Farming Gone Vertical
One exciting Jersey City green initiative touched on was the upcoming installation of 10 vertical farming Aero Farms throughout the city. With these energy and space efficient indoor gardens, the city estimates it will grow 20,000 pounds of greens annually to feed the community.
“Vertical farming is basically taking advantage of all the technology that’s been developed in the last few decades to grow indoors, which allows for much faster growing,” said Fabian Schvartzman, Strategic Research and Tech. Development Lead at Aero Farms. “In Aero Farms’ case, we are able to produce leafy greens up to 390 times faster and more effectively than growing in soil, while using 95% less water.”
To stay on the zero-waste trend, the greens will not be packaged in plastic and instead, residents stopping by to pick up a bundle will be encouraged to bring their own reusable bag or container.
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Final Two Cents on Starting Sustainable Practices
We asked our panelists to leave our viewers with their advice for one quick tip to help those just starting their sustainable journey:
Stephanie: “Start with replacing one item that’s single use with a reusable item, and then just see how it grows after you get into a routine and habit of trying something new and better.”
Andrea: “When it comes to composting, I think a lot of people are scared about the smell … don’t let that deter you from starting. My tip would be to start by saving your scraps in your fridge or freezer in a Tupperware container. That helps so many people to not be scared anymore.”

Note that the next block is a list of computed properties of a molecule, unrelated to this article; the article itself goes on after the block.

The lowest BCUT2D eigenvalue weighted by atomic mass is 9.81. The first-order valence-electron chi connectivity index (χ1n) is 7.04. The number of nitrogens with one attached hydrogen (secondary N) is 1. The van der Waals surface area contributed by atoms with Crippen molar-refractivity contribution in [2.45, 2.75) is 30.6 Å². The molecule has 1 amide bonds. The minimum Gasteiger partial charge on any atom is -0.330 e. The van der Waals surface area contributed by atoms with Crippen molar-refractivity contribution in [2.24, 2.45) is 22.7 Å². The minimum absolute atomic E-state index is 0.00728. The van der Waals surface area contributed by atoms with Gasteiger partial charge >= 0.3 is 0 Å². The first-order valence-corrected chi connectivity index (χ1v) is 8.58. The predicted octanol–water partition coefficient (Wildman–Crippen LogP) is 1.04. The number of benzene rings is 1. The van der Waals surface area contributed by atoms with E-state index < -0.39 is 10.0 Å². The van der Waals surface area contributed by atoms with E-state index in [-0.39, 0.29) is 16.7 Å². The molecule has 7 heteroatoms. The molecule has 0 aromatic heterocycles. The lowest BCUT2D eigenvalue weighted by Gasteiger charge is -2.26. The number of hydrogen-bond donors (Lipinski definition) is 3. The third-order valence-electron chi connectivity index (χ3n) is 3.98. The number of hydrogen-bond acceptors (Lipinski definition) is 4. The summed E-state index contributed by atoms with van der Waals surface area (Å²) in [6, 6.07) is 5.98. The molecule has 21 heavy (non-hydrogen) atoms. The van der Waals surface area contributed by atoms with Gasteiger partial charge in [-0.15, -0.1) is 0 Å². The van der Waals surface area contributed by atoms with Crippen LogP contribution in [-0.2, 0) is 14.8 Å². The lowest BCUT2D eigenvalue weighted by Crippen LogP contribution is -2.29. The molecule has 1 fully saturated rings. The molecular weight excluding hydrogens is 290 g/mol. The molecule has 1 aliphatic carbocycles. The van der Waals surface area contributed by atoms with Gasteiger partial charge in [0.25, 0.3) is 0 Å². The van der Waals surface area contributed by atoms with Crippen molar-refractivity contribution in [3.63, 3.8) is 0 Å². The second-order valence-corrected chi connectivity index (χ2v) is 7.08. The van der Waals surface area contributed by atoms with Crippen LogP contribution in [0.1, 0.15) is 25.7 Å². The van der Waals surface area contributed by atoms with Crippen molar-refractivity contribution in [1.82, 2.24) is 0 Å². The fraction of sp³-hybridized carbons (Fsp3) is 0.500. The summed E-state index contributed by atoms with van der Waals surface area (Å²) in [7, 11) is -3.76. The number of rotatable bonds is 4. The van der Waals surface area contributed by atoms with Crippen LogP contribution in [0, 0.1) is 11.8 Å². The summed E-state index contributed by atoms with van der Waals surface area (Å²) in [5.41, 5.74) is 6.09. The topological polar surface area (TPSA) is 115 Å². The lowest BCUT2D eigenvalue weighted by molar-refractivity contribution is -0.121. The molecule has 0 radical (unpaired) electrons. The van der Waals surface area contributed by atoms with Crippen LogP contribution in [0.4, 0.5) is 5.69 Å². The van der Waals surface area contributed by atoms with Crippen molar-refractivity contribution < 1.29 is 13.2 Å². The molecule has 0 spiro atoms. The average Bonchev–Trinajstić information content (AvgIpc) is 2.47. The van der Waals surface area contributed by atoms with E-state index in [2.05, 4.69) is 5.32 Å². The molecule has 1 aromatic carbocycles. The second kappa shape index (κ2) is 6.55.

Dhruva: “For me, it was really fulfilling to be able to tell myself that I was doing everything I could to minimize the amount of waste I contribute. Once you start to really question your decisions when it comes to shopping or cooking, and you’re confident that you’re doing the best you can do for yourself and the planet, it does a lot for your mind and helps you feel like a better person.”
Kate: “Find someone to take the journey with you … have someone in your corner who’s going through the same process that you are, who you can bounce ideas off of and keep you on the right path, just like a workout buddy!”
Stacey: “Meatless Mondays are the easiest way to start. At the Health Department, we even incorporated that into our senior Meals on Wheels … we integrate that into our work because we believe it is such a simple way to make one little change.”
Erin: “If you need a new item, instead of shopping online where it’s going to come in a plastic package wrapping, there are so many awesome vintage shops in Jersey City, or shop locally at some of our stores for reusable ware.”
Fabian: “Just get better educated because there are so many low hanging fruits of ways to improve, and if everyone took a low hanging fruit, we’d be in a much better situation.”
For more helpful sustainability resources or information on Plastic Free July, click the links throughout the article to visit our speakers’ sites and check out our constantly updated Live Sustainably section for green businesses, donation and drop off locations, and Jersey City government initiatives.